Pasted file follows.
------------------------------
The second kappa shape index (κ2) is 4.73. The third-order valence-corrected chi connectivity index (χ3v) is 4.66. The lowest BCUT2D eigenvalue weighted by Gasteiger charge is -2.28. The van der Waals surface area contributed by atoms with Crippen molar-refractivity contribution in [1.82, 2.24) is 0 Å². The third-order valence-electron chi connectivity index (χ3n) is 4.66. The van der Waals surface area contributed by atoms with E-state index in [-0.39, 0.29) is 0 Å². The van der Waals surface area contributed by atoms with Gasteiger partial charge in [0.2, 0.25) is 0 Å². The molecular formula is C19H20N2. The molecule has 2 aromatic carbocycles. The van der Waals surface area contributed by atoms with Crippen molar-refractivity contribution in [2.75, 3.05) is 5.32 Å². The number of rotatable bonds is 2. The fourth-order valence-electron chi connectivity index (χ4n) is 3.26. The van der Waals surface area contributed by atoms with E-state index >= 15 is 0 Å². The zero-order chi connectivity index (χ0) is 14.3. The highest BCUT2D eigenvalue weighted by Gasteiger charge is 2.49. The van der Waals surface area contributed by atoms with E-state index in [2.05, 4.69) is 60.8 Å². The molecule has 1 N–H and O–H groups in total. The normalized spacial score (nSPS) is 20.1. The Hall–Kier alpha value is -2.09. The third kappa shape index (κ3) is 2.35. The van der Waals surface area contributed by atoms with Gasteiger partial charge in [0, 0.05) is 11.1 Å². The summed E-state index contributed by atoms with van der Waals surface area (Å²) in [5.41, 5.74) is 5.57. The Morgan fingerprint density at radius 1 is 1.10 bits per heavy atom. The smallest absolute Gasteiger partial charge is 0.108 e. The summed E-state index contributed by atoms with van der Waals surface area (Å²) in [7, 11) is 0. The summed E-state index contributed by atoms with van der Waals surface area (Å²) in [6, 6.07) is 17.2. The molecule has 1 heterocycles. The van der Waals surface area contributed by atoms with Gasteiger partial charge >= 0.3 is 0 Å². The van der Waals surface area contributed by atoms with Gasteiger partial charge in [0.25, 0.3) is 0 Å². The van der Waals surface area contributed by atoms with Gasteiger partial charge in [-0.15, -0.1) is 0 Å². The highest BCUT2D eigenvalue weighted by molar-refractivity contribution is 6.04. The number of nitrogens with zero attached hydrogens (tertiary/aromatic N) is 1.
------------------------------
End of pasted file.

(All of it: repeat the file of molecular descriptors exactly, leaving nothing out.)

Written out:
The second kappa shape index (κ2) is 4.73. The third-order valence-corrected chi connectivity index (χ3v) is 4.66. The lowest BCUT2D eigenvalue weighted by Gasteiger charge is -2.28. The van der Waals surface area contributed by atoms with Crippen molar-refractivity contribution in [1.82, 2.24) is 0 Å². The third-order valence-electron chi connectivity index (χ3n) is 4.66. The van der Waals surface area contributed by atoms with E-state index in [-0.39, 0.29) is 0 Å². The van der Waals surface area contributed by atoms with Gasteiger partial charge in [0.2, 0.25) is 0 Å². The molecular formula is C19H20N2. The molecule has 2 aromatic carbocycles. The van der Waals surface area contributed by atoms with Crippen molar-refractivity contribution in [2.75, 3.05) is 5.32 Å². The number of rotatable bonds is 2. The fourth-order valence-electron chi connectivity index (χ4n) is 3.26. The van der Waals surface area contributed by atoms with E-state index >= 15 is 0 Å². The zero-order chi connectivity index (χ0) is 14.3. The highest BCUT2D eigenvalue weighted by Gasteiger charge is 2.49. The van der Waals surface area contributed by atoms with E-state index in [2.05, 4.69) is 60.8 Å². The molecule has 1 N–H and O–H groups in total. The normalized spacial score (nSPS) is 20.1. The Hall–Kier alpha value is -2.09. The third kappa shape index (κ3) is 2.35. The van der Waals surface area contributed by atoms with Gasteiger partial charge in [0, 0.05) is 11.1 Å². The summed E-state index contributed by atoms with van der Waals surface area (Å²) in [5.41, 5.74) is 5.57. The Morgan fingerprint density at radius 1 is 1.10 bits per heavy atom. The smallest absolute Gasteiger partial charge is 0.108 e. The summed E-state index contributed by atoms with van der Waals surface area (Å²) in [7, 11) is 0. The summed E-state index contributed by atoms with van der Waals surface area (Å²) in [6, 6.07) is 17.2. The molecule has 1 heterocycles. The van der Waals surface area contributed by atoms with Gasteiger partial charge >= 0.3 is 0 Å². The van der Waals surface area contributed by atoms with Gasteiger partial charge in [0.25, 0.3) is 0 Å². The van der Waals surface area contributed by atoms with Gasteiger partial charge in [-0.15, -0.1) is 0 Å². The highest BCUT2D eigenvalue weighted by molar-refractivity contribution is 6.04. The number of nitrogens with zero attached hydrogens (tertiary/aromatic N) is 1.